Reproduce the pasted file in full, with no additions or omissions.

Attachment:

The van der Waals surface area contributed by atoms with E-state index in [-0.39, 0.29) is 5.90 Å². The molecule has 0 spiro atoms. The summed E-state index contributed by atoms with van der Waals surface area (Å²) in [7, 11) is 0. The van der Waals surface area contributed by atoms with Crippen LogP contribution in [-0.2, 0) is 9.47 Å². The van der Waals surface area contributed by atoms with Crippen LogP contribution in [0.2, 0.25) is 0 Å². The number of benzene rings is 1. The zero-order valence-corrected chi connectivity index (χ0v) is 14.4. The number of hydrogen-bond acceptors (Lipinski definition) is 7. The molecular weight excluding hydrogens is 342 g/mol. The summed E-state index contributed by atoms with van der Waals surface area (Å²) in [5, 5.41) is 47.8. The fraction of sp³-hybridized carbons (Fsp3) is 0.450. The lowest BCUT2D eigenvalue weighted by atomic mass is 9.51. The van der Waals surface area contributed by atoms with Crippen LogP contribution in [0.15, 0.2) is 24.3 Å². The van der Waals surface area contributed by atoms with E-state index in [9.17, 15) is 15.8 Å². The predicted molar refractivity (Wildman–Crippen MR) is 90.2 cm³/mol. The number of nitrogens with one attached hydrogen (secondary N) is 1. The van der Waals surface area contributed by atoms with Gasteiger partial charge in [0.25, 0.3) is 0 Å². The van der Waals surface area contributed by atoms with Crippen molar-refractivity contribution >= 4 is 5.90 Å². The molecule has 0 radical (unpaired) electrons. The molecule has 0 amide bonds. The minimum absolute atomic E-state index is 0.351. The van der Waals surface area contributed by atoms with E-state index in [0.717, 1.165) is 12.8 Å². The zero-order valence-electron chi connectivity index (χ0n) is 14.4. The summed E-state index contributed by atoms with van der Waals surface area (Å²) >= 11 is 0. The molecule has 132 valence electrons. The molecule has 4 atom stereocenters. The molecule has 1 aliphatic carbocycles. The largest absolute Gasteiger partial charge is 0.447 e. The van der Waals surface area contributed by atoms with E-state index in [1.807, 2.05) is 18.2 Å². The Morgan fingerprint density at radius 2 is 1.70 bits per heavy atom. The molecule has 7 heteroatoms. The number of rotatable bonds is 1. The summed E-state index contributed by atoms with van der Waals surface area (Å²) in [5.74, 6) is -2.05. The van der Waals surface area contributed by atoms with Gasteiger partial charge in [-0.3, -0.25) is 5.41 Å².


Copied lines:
The van der Waals surface area contributed by atoms with E-state index in [-0.39, 0.29) is 5.90 Å². The molecule has 0 spiro atoms. The summed E-state index contributed by atoms with van der Waals surface area (Å²) in [7, 11) is 0. The van der Waals surface area contributed by atoms with Crippen LogP contribution in [-0.2, 0) is 9.47 Å². The van der Waals surface area contributed by atoms with Crippen LogP contribution in [0.2, 0.25) is 0 Å². The number of benzene rings is 1. The zero-order valence-corrected chi connectivity index (χ0v) is 14.4. The number of hydrogen-bond acceptors (Lipinski definition) is 7. The molecular weight excluding hydrogens is 342 g/mol. The summed E-state index contributed by atoms with van der Waals surface area (Å²) in [5, 5.41) is 47.8. The fraction of sp³-hybridized carbons (Fsp3) is 0.450. The lowest BCUT2D eigenvalue weighted by atomic mass is 9.51. The van der Waals surface area contributed by atoms with Crippen LogP contribution in [0.15, 0.2) is 24.3 Å². The van der Waals surface area contributed by atoms with E-state index in [9.17, 15) is 15.8 Å². The predicted molar refractivity (Wildman–Crippen MR) is 90.2 cm³/mol. The number of nitrogens with one attached hydrogen (secondary N) is 1. The van der Waals surface area contributed by atoms with Gasteiger partial charge in [0.25, 0.3) is 0 Å². The van der Waals surface area contributed by atoms with Crippen molar-refractivity contribution >= 4 is 5.90 Å². The molecule has 0 radical (unpaired) electrons. The molecule has 0 amide bonds. The minimum absolute atomic E-state index is 0.351. The van der Waals surface area contributed by atoms with E-state index in [0.717, 1.165) is 12.8 Å². The zero-order valence-electron chi connectivity index (χ0n) is 14.4. The summed E-state index contributed by atoms with van der Waals surface area (Å²) >= 11 is 0. The molecule has 132 valence electrons. The molecule has 4 atom stereocenters. The molecule has 1 aliphatic carbocycles. The largest absolute Gasteiger partial charge is 0.447 e. The van der Waals surface area contributed by atoms with E-state index in [1.807, 2.05) is 18.2 Å². The Morgan fingerprint density at radius 2 is 1.70 bits per heavy atom. The molecule has 7 heteroatoms. The number of rotatable bonds is 1. The summed E-state index contributed by atoms with van der Waals surface area (Å²) in [5.74, 6) is -2.05. The van der Waals surface area contributed by atoms with Gasteiger partial charge in [-0.3, -0.25) is 5.41 Å².